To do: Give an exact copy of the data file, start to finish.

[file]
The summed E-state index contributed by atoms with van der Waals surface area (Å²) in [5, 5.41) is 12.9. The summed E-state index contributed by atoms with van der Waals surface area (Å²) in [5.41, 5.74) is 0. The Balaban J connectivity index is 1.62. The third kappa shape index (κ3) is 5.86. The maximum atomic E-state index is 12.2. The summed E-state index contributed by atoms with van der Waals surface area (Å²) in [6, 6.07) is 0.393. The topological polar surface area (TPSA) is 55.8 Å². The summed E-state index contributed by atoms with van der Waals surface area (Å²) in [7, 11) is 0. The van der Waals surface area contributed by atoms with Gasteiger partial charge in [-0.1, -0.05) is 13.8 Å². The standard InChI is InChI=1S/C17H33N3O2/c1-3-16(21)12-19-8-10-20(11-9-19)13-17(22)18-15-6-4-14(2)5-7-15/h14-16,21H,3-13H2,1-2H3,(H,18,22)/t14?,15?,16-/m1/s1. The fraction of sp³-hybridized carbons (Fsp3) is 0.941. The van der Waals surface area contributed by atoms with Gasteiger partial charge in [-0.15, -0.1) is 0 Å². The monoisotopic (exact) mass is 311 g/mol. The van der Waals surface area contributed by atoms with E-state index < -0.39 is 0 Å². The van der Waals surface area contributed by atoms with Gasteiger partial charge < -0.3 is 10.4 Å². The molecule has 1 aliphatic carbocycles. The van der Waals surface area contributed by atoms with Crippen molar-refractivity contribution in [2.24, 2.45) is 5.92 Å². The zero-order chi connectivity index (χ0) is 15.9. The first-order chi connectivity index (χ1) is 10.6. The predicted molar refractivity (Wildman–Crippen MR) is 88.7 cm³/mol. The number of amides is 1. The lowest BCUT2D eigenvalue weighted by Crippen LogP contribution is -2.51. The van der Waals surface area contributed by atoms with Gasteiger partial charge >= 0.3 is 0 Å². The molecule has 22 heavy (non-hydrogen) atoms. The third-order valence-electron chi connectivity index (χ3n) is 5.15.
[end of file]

The summed E-state index contributed by atoms with van der Waals surface area (Å²) in [5, 5.41) is 12.9. The summed E-state index contributed by atoms with van der Waals surface area (Å²) in [5.41, 5.74) is 0. The Balaban J connectivity index is 1.62. The third kappa shape index (κ3) is 5.86. The maximum atomic E-state index is 12.2. The summed E-state index contributed by atoms with van der Waals surface area (Å²) in [6, 6.07) is 0.393. The topological polar surface area (TPSA) is 55.8 Å². The summed E-state index contributed by atoms with van der Waals surface area (Å²) in [7, 11) is 0. The van der Waals surface area contributed by atoms with Gasteiger partial charge in [-0.1, -0.05) is 13.8 Å². The standard InChI is InChI=1S/C17H33N3O2/c1-3-16(21)12-19-8-10-20(11-9-19)13-17(22)18-15-6-4-14(2)5-7-15/h14-16,21H,3-13H2,1-2H3,(H,18,22)/t14?,15?,16-/m1/s1. The fraction of sp³-hybridized carbons (Fsp3) is 0.941. The van der Waals surface area contributed by atoms with Gasteiger partial charge in [-0.15, -0.1) is 0 Å². The monoisotopic (exact) mass is 311 g/mol. The van der Waals surface area contributed by atoms with E-state index < -0.39 is 0 Å². The van der Waals surface area contributed by atoms with Gasteiger partial charge < -0.3 is 10.4 Å². The molecule has 1 aliphatic carbocycles. The van der Waals surface area contributed by atoms with Crippen molar-refractivity contribution in [2.24, 2.45) is 5.92 Å². The zero-order chi connectivity index (χ0) is 15.9. The first-order chi connectivity index (χ1) is 10.6. The predicted molar refractivity (Wildman–Crippen MR) is 88.7 cm³/mol. The number of amides is 1. The lowest BCUT2D eigenvalue weighted by Crippen LogP contribution is -2.51. The van der Waals surface area contributed by atoms with Gasteiger partial charge >= 0.3 is 0 Å². The molecule has 22 heavy (non-hydrogen) atoms. The third-order valence-electron chi connectivity index (χ3n) is 5.15.